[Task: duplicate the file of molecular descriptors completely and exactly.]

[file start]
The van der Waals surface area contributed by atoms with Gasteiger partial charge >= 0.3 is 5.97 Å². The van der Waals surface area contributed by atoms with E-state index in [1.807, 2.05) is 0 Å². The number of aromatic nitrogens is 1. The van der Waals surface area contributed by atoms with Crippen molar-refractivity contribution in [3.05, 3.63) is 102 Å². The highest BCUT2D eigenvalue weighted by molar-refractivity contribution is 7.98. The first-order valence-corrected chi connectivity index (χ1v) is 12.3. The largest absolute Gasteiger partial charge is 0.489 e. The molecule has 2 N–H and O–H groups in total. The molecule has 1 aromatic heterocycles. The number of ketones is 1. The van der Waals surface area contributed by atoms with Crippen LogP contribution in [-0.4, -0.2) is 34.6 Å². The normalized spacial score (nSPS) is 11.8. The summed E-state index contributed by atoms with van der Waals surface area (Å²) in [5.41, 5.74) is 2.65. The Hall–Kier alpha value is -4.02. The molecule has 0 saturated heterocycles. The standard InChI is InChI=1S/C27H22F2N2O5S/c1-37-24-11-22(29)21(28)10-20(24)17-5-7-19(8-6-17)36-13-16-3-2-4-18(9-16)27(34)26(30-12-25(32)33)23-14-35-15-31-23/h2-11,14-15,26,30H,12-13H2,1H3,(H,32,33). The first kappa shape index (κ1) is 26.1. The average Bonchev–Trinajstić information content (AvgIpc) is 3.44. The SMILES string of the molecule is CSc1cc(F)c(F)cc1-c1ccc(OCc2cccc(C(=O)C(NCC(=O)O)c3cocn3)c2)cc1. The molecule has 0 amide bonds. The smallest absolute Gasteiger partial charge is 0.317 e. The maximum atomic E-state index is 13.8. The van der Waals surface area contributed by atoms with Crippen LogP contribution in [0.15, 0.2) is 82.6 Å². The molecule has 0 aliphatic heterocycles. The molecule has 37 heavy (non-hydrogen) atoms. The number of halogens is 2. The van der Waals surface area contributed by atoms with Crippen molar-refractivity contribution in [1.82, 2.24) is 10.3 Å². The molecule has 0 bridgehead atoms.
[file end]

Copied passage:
The van der Waals surface area contributed by atoms with Gasteiger partial charge >= 0.3 is 5.97 Å². The van der Waals surface area contributed by atoms with E-state index in [1.807, 2.05) is 0 Å². The number of aromatic nitrogens is 1. The van der Waals surface area contributed by atoms with Crippen molar-refractivity contribution in [3.05, 3.63) is 102 Å². The highest BCUT2D eigenvalue weighted by molar-refractivity contribution is 7.98. The first-order valence-corrected chi connectivity index (χ1v) is 12.3. The largest absolute Gasteiger partial charge is 0.489 e. The molecule has 2 N–H and O–H groups in total. The molecule has 1 aromatic heterocycles. The number of ketones is 1. The van der Waals surface area contributed by atoms with Crippen LogP contribution in [-0.4, -0.2) is 34.6 Å². The normalized spacial score (nSPS) is 11.8. The summed E-state index contributed by atoms with van der Waals surface area (Å²) in [5.41, 5.74) is 2.65. The Hall–Kier alpha value is -4.02. The molecule has 0 saturated heterocycles. The standard InChI is InChI=1S/C27H22F2N2O5S/c1-37-24-11-22(29)21(28)10-20(24)17-5-7-19(8-6-17)36-13-16-3-2-4-18(9-16)27(34)26(30-12-25(32)33)23-14-35-15-31-23/h2-11,14-15,26,30H,12-13H2,1H3,(H,32,33). The first kappa shape index (κ1) is 26.1. The average Bonchev–Trinajstić information content (AvgIpc) is 3.44. The SMILES string of the molecule is CSc1cc(F)c(F)cc1-c1ccc(OCc2cccc(C(=O)C(NCC(=O)O)c3cocn3)c2)cc1. The molecule has 0 amide bonds. The smallest absolute Gasteiger partial charge is 0.317 e. The maximum atomic E-state index is 13.8. The van der Waals surface area contributed by atoms with Crippen LogP contribution in [0.15, 0.2) is 82.6 Å². The molecule has 0 aliphatic heterocycles. The molecule has 37 heavy (non-hydrogen) atoms. The number of halogens is 2. The van der Waals surface area contributed by atoms with Crippen molar-refractivity contribution in [1.82, 2.24) is 10.3 Å². The molecule has 0 bridgehead atoms.